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Everyone's a winner

The IAB Business Enterprise Awards celebrated good practice in business and finance. It was also an opportunity to enjoy an amusing, entertaining and rewarding

evening. Lesley Meall took notes and got told off for smoking...

her may be the only glamorous book-keeper in the film   Moonstruck, but she's certainly not the only glamorous book-keeper: the awards ceremony at the Cafe Royal was a sparkling affair, awash with champagne, sequins and strappy sandals (and that was just the men) - despite the freak snow that fell earlier in the day.

Professor Mike Harvey, IAB President, started the presentation ceremony by introducing Sandi Toksvig as master of ceremonies, extending special thanks to the sponsors, and praising all book­keepers. "In SMEs and small businesses it's frequently the book-keeper who does a lot of the work," he said, "contributing a lot to the economic growth of both companies and the country."

But this contribution often goes unappreciated, which is why the IAB introduced the awards.

Book-keeper of the Year was the first award, presented by IFA chief executive J. Malcolm Dean, who said: "Tonight is a night of celebration of those who are the engine room of industry and commerce."

Book-keeper of the Year was the first award, presented by IFA chief executive J. Malcolm Dean, who said: "Tonight is a night of celebration of those who are the engine room of industry and commerce."

The runner-up in this category was the first of many to accept his award with a beaming smile. "I haven't won anything since I was a kid," said David George, with obvious pleasure. The sentiment was echoed by this year's Book-keeper of the Year, Susan Whitehouse: "This has made everything I've done in my career worthwhile. Thank you so much," she said, adding: "You've made my day; you've made my life."

The award for Outstanding Student of the Year was sponsored by the small firms enterprise development initiative (SFEDIJ and presented by chief executive Christine Tolson. The winner, Jane Eastbourne, followed in the footsteps of Gwyneth Paltrow and numerous other Oscar winners by accepting her award tearfully. "All my hard work has been worth it," she said, with thanks to her teachers for bringing out the best in her. "I hope I can inspire others to work just as hard," she added. The runner-up was Louise Tate.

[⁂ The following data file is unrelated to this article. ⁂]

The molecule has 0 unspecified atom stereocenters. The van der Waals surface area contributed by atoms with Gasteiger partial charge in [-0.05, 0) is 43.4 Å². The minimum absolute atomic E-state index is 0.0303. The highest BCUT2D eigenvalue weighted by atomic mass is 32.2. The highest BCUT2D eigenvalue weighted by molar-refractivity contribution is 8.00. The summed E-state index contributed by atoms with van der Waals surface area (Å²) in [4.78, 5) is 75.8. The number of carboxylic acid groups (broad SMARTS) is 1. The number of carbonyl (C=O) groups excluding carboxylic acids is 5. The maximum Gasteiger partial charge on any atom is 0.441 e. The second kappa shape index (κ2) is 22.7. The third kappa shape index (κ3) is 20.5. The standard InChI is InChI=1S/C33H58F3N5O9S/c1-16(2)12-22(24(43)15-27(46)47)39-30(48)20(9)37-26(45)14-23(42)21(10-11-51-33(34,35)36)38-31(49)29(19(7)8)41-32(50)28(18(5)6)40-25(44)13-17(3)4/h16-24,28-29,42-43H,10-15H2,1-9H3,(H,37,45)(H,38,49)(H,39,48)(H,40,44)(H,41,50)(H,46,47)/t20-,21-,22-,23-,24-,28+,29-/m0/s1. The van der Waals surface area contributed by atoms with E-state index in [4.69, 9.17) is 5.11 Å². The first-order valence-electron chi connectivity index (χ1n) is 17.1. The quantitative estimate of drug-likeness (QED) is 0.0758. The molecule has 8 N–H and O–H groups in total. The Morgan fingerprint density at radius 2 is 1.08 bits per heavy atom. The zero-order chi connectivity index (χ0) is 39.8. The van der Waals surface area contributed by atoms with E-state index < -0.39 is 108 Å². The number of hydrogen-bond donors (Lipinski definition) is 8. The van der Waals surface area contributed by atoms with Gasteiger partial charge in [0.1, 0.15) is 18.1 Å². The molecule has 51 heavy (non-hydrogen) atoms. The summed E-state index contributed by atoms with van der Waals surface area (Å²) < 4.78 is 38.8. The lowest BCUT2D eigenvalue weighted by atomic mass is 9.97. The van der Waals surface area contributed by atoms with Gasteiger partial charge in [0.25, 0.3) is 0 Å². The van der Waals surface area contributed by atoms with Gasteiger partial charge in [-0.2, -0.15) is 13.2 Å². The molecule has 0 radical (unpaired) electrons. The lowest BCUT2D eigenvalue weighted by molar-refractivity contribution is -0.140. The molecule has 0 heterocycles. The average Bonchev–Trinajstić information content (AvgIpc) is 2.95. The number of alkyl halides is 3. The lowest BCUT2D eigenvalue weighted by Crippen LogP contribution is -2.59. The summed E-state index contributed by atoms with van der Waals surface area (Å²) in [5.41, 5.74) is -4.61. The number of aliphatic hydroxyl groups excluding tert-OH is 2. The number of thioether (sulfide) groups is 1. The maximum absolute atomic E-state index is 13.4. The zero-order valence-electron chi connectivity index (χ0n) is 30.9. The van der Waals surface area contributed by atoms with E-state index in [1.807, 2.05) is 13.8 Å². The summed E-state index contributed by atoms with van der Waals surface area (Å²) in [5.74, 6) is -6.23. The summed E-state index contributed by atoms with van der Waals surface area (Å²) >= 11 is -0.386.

The Armed Force Award was sponsored by Careers Essex and presented by MD Linda Taylor. The winner, Gary Boyland from the RAF, said: "I was surprised to be nominated and even more surprised to win." The runner-up was Roberta J Wilson.

The award for Payroll Professional of the Year was sponsored by the IAB and presented by Sue Holgate, who took the opportunity to praise all payroll professionals. "They don't have the luxury of a suspense account," she quipped, "they have to get it right first time." There were two joint runners-up in this category: Judy Farle and Linda Rafferty. The winner Pauline Sullivan (profiled on page 19) was another victor surprised at her success: "I'm stunned; gobsmacked," she said.

The Business Entrepreneur of the Year rewards individuals who have made a difference in terms of the vision and success of a business, or someone who's moved forward after a redundancy. It was sponsored by Nat West, and presented by Eric Leenders, head of business banking and external affairs. The winner was Belbeer Panazar. "I'm very glad to receive an award like this," he said, "thank you." The runners-up were Roy Linus of RL Accounts, Paul Clarke of Paul Clarke Accountants and David Keeling of Simply Books.

The Small Business Achievement Award demonstrates improved business performance by increased market share or diversification into new areas. It was sponsored by Intuit and presented by business programmes manager John Stoddart, who said: "I would like to congratulate everyone - the standard was very high." The winner was Philip Simpson of MPS Accountancy Services, who incredulously accepted his award with the phrase: "To say I'm gobsmacked is a bit of an understatement." He also thanked his dad for his support for attending the ceremony with him, and for "sticking with the business". The runner-up was David Keeling of Simply Books.

The award for Tutor of the Year went to Martin Sands, who accepted on behalf of what he described as "a small, but very impressive college": Wrexham, North Wales . The runners-up were Jane Cater and Heather Post.

Social Entrepreneur of the Year was a new category, to reward contributions to new or existing projects that have made a difference to the local community. It was sponsored by New Business Magazine, and presented by Gavin Cloake.

The winner was Genya Johnson, who works with disadvantaged children in Rotherham . "I work with 200 kids each week, and I don't have time to think about me," she said. "This is the first time it's been about me, and it's really special. I never thought I could be an entrepreneur." The runner-up was Abrahim Dokrat.

Ian Irwin, chairman of the IFA, concluded the proceedings by thanking Sandi Toksvig for "keeping the evening very light-hearted, and doing it better than anyone at the Institute could have done". Irwin also thanked the sponsors, without whom he said there would have been "very few awards to give out", and the staff at Burford House for their efforts behind the scenes, and for "well exceeding the number of hours that should be expected of them".

Even Toksvig waxed lyrical on the evening, saying: "How fabulous to be at an event I didn't until tonight know I was missing," adding: "I'm going to have friends who are book-keepers." 

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